by Jennifer Cazares


Fans were outraged and took action when they discovered that the Mulan reboot was not meeting protocol when it comes to representing the story line and culture.

It all started when the draft of the screenplay was leaked. An anonymous post from the Angry Asian Man showed his insight on how enraged they were when unraveling the anticipated story line for the upcoming film.


The 2018 plot in their own words: “A white merchant’s business brings him to the heart of a legendary Asian conflict — he unwittingly helps save the day while winning the heart of the Asian female.”

Need a gentle reminder of what the 1998 plot was about?

An old Chinese folktale about the story of a young Chinese maiden who finds out that her weak father is to be called up to fight the Huns. She goes to war in her father’s place disguising herself as a man and not only bringing honor to her family but, saving China.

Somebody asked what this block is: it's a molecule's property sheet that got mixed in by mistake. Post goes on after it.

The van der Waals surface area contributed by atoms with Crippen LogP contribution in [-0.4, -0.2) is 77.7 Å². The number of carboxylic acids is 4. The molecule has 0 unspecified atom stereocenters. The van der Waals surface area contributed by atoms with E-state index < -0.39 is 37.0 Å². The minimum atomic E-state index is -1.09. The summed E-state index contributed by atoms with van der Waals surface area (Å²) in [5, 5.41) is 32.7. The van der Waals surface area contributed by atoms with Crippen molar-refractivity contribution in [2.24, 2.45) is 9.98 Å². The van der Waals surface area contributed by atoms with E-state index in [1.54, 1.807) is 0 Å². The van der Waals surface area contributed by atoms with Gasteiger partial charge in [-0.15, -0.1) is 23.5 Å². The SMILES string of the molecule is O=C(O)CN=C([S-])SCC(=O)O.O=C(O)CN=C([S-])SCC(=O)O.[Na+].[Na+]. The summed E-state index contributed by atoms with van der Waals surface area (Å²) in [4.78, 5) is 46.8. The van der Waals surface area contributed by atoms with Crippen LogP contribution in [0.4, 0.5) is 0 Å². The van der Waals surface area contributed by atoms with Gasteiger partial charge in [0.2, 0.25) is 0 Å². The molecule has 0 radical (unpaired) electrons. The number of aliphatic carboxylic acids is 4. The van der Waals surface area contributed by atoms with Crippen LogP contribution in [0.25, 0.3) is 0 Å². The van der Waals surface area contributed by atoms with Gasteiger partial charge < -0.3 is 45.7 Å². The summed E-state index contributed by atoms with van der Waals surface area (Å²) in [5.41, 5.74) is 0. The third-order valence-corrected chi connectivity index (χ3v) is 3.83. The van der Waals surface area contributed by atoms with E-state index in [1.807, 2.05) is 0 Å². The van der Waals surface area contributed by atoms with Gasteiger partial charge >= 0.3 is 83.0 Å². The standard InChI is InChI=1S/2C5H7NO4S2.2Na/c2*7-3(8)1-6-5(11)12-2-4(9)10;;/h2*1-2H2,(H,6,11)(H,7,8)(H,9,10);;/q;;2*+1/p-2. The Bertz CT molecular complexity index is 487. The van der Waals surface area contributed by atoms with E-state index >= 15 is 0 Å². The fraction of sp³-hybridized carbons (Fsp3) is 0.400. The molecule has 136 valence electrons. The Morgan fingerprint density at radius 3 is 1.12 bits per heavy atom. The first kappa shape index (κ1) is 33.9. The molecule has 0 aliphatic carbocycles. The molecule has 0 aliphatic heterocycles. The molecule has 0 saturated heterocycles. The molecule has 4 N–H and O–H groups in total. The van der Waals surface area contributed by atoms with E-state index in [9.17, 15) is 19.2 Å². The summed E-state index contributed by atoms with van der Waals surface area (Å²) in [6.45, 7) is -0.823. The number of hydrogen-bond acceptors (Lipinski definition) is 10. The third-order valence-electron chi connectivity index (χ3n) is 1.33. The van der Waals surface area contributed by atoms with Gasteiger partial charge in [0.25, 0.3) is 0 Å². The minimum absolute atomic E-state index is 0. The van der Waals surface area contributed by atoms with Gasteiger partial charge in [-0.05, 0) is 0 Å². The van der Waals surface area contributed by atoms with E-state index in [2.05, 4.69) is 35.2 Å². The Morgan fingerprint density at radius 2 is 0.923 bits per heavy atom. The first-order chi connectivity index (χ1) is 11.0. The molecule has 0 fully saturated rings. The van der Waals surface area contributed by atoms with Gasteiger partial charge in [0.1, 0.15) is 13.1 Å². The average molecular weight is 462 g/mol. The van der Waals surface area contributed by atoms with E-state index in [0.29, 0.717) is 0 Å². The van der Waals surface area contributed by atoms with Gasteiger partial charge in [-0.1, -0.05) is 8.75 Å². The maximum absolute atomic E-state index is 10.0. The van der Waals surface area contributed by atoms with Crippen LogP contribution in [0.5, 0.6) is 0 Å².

Not only was the plot twisted to make Mulan a secondary character in her own movie, the script called for a predominantly white cast.

The anonymous blogger then created the hashtag “MakeMulanRight” on twitter and the tweet circled around the platform to cast out their complaints in hopes of Disney making these changes.

The fans voiced their opinions about the misrepresentation of Asian culture and how the story plot revolved around Mulan’s love interest instead of her being a heroine to her people. Some also argued that they need a new set of Asian writers to execute the tale properly.

A concerned fan, Natalie Molnar, created a petition on Care2 to not “whitewash” the film and it received over 90,000 signatures.

Disney met the demands of the fans that were disappointed over the dilemma and have hired a new set of writers to make the movie the way that it was meant to be portrayed.

The live-action movie is announced to be released in theaters in 2018. Let’s hope that the film will meet the expectations from kid inside of all of us as well as bringing honor to the culture.




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UNT Eagle Strategies

Class members of the social media class in the Mayborn School of Journalism